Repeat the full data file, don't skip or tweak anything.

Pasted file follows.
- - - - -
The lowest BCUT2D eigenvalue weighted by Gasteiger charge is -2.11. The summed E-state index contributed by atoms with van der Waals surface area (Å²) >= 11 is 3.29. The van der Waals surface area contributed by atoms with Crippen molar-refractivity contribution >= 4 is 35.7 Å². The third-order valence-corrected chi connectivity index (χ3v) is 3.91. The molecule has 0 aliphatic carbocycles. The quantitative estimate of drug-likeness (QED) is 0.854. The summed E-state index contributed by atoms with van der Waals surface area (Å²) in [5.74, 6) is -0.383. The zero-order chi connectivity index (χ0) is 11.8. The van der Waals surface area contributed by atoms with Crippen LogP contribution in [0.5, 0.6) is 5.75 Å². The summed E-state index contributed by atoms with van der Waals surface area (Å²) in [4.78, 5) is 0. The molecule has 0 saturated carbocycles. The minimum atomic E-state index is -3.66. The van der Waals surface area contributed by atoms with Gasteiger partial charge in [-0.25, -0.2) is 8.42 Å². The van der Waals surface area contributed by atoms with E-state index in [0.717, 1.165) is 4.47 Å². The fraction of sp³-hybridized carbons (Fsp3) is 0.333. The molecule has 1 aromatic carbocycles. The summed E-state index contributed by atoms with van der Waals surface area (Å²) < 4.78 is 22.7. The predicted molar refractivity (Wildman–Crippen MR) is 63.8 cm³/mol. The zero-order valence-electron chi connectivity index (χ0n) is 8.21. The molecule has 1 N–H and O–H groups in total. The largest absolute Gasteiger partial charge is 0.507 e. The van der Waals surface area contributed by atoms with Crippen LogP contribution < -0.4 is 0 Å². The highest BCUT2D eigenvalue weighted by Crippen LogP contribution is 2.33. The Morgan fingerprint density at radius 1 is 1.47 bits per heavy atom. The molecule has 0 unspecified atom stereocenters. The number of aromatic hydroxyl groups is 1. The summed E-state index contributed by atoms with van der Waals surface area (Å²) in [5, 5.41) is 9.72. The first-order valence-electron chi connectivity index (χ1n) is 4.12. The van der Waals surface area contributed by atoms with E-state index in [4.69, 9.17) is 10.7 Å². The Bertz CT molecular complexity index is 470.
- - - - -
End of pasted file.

The lowest BCUT2D eigenvalue weighted by Gasteiger charge is -2.11. The summed E-state index contributed by atoms with van der Waals surface area (Å²) >= 11 is 3.29. The van der Waals surface area contributed by atoms with Crippen molar-refractivity contribution >= 4 is 35.7 Å². The third-order valence-corrected chi connectivity index (χ3v) is 3.91. The molecule has 0 aliphatic carbocycles. The quantitative estimate of drug-likeness (QED) is 0.854. The summed E-state index contributed by atoms with van der Waals surface area (Å²) in [5.74, 6) is -0.383. The zero-order chi connectivity index (χ0) is 11.8. The van der Waals surface area contributed by atoms with Crippen LogP contribution in [0.5, 0.6) is 5.75 Å². The summed E-state index contributed by atoms with van der Waals surface area (Å²) in [4.78, 5) is 0. The molecule has 0 saturated carbocycles. The minimum atomic E-state index is -3.66. The van der Waals surface area contributed by atoms with Gasteiger partial charge in [-0.25, -0.2) is 8.42 Å². The van der Waals surface area contributed by atoms with E-state index in [0.717, 1.165) is 4.47 Å². The fraction of sp³-hybridized carbons (Fsp3) is 0.333. The molecule has 1 aromatic carbocycles. The summed E-state index contributed by atoms with van der Waals surface area (Å²) < 4.78 is 22.7. The predicted molar refractivity (Wildman–Crippen MR) is 63.8 cm³/mol. The zero-order valence-electron chi connectivity index (χ0n) is 8.21. The molecule has 1 N–H and O–H groups in total. The largest absolute Gasteiger partial charge is 0.507 e. The van der Waals surface area contributed by atoms with Crippen LogP contribution < -0.4 is 0 Å². The highest BCUT2D eigenvalue weighted by Crippen LogP contribution is 2.33. The Morgan fingerprint density at radius 1 is 1.47 bits per heavy atom. The molecule has 0 unspecified atom stereocenters. The number of aromatic hydroxyl groups is 1. The summed E-state index contributed by atoms with van der Waals surface area (Å²) in [5, 5.41) is 9.72. The first-order valence-electron chi connectivity index (χ1n) is 4.12. The van der Waals surface area contributed by atoms with E-state index in [4.69, 9.17) is 10.7 Å². The Bertz CT molecular complexity index is 470.